1. […] Microservices : Building Services with the Guts on the Outside “If you’re an application architect it’s unlikely that you have missed the emergence of the latest buzzword in our armoury : Microservices.   And, if you missed it before you’ve found it now. Whether or not you are familiar with microservices, I want to introduce you to what I think is an important clarification of microservice architecture:  the distinction between simpler “inner architecture” and more complex “outer architecture”. … While not a panacea, I can see the potential for microservices to change the way we build, maintain and operate applications.  When delivered with discipline they help applications become more evolvable, more portable, and more adaptive, particularly as organisations look to migrate application workloads to private or public cloud platforms.” Via Gary Ollife, Gartner […]

  2. Chris Gaun says:

    Gary, I think it is good start but I am curious if Gartner clients want to know where microsorvices organization and architecture is a best practice and where it is not. I’ve seen lots of vendors marketing hard on this topic and throwing out a lot of confusing information that simply rebrands tech they’ve already had. Their dodge neither provides technology that builds features distinctly for microservices or helps organizations determine where to use microservices.

    Microservices were made popular by Martin Fowler when he described the concept in this and other blogs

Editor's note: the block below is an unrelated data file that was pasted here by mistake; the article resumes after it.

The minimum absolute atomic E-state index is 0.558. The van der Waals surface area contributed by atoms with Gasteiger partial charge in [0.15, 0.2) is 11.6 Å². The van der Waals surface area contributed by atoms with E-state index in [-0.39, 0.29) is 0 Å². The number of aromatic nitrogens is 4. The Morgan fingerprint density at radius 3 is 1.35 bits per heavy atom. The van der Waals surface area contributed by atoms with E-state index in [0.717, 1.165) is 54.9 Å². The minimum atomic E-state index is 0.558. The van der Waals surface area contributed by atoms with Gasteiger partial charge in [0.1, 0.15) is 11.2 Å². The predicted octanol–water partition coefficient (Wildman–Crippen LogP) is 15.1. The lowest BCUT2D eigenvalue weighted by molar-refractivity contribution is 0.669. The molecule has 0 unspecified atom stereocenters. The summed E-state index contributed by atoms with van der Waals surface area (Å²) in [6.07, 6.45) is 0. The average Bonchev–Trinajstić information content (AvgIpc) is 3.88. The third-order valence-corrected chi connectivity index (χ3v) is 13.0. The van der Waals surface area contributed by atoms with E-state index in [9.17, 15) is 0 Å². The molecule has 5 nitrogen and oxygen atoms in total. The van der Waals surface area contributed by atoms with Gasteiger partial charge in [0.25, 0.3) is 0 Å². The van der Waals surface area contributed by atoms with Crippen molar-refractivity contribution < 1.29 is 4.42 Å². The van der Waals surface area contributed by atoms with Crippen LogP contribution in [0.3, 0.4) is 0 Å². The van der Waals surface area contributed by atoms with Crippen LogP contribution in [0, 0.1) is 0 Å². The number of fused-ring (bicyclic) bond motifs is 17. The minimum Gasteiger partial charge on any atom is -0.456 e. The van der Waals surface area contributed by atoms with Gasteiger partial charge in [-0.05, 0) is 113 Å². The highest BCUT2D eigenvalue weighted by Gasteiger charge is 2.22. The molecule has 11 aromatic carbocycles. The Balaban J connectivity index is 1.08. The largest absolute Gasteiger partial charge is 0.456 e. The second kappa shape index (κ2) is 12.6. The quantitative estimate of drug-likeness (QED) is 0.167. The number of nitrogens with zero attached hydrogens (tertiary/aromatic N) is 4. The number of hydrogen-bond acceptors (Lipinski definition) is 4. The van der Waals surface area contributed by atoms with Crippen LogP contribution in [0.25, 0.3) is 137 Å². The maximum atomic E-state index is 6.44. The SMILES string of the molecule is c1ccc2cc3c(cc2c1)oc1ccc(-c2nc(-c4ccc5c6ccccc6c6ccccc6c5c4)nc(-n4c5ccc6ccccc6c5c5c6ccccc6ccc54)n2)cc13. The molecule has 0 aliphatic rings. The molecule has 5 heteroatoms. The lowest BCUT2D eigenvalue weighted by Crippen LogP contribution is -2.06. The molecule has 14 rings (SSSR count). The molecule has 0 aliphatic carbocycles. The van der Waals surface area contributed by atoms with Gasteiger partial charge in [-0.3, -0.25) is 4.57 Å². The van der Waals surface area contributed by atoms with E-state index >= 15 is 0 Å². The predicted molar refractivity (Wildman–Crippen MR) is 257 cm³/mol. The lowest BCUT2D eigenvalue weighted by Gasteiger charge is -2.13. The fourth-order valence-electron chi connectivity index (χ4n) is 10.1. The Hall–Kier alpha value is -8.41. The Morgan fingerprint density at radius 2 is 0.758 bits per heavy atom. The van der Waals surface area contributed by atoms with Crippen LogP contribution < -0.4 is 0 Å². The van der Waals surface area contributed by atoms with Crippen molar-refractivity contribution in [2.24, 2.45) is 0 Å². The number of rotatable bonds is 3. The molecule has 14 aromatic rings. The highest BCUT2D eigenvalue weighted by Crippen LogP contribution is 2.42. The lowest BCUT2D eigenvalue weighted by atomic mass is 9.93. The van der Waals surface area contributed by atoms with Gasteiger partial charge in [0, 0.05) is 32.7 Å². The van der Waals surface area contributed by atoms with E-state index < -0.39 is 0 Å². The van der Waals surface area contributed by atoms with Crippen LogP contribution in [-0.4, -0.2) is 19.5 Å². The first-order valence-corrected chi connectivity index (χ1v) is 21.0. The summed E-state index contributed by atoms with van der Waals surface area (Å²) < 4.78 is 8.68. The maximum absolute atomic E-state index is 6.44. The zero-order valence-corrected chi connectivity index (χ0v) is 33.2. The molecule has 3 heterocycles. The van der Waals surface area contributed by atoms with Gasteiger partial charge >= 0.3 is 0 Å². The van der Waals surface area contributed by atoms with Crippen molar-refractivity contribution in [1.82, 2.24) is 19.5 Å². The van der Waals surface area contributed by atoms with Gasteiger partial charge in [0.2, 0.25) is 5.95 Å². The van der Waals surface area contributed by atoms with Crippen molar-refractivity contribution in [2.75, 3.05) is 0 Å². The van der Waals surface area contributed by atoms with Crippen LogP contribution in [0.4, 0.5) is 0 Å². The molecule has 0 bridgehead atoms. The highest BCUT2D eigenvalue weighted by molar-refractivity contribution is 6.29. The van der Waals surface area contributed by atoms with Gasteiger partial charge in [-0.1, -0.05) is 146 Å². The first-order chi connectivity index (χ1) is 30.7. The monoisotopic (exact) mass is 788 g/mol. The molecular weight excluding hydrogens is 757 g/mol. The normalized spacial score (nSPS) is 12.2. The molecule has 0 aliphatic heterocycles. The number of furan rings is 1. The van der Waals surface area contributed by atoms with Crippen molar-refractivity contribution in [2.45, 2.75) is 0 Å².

The blog focuses more on organizational changes that need to be made than actual app architecture. Because there are two arguments being made, I will call the enterprise structural changes that Fowler suggest “microservice’s enterprise”. I will call the application suggestions “microservices application architecture.” Because most enterprise customers would put microservices enterprise largely in the Forget_That folder, most software vendors are pushing exclusively for microservices application architecture.

    • Microservices application architecture is a hip rebranding of SOA. Fowler admits this fact and calls it “true SOA.” He and others feel SOA was coopted by ESB vendors. He doesn’t weigh in on whether another rebranding will be needed every five years as microservices is now being coopted by many private PaaS vendors. Microservices emphasizes dumb pipes (no ESB) and fully self-contained apps (database or new data store tech local to the app). (It is interesting that WSO2 – a ESB vendor – is now trying to scrape together a private PaaS to save their legacy sales)
    • Microservices application architecture doesn’t apply to ANY application that is transactional. The data within microservices is eventually consistent.